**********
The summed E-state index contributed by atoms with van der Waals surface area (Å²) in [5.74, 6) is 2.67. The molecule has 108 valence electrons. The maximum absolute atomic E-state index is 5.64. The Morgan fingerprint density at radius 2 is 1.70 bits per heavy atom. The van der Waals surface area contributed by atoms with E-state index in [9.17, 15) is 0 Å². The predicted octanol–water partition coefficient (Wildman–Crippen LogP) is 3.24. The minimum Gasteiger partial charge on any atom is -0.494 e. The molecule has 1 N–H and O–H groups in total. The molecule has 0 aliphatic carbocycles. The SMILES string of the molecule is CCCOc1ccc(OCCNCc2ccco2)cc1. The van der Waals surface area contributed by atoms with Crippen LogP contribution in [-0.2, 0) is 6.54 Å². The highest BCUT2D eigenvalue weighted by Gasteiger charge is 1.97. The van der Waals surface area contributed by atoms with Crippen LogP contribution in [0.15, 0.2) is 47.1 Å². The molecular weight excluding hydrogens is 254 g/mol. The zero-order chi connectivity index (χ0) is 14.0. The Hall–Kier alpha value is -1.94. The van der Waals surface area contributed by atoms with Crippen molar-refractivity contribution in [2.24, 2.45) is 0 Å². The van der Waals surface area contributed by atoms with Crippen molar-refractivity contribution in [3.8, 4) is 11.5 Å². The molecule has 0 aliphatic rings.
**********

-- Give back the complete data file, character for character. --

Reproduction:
The summed E-state index contributed by atoms with van der Waals surface area (Å²) in [5.74, 6) is 2.67. The molecule has 108 valence electrons. The maximum absolute atomic E-state index is 5.64. The Morgan fingerprint density at radius 2 is 1.70 bits per heavy atom. The van der Waals surface area contributed by atoms with E-state index in [9.17, 15) is 0 Å². The predicted octanol–water partition coefficient (Wildman–Crippen LogP) is 3.24. The minimum Gasteiger partial charge on any atom is -0.494 e. The molecule has 1 N–H and O–H groups in total. The molecule has 0 aliphatic carbocycles. The SMILES string of the molecule is CCCOc1ccc(OCCNCc2ccco2)cc1. The van der Waals surface area contributed by atoms with Crippen LogP contribution in [-0.2, 0) is 6.54 Å². The highest BCUT2D eigenvalue weighted by Gasteiger charge is 1.97. The van der Waals surface area contributed by atoms with Crippen LogP contribution in [0.15, 0.2) is 47.1 Å². The molecular weight excluding hydrogens is 254 g/mol. The zero-order chi connectivity index (χ0) is 14.0. The Hall–Kier alpha value is -1.94. The van der Waals surface area contributed by atoms with Crippen molar-refractivity contribution in [2.24, 2.45) is 0 Å². The van der Waals surface area contributed by atoms with Crippen molar-refractivity contribution in [3.8, 4) is 11.5 Å². The molecule has 0 aliphatic rings.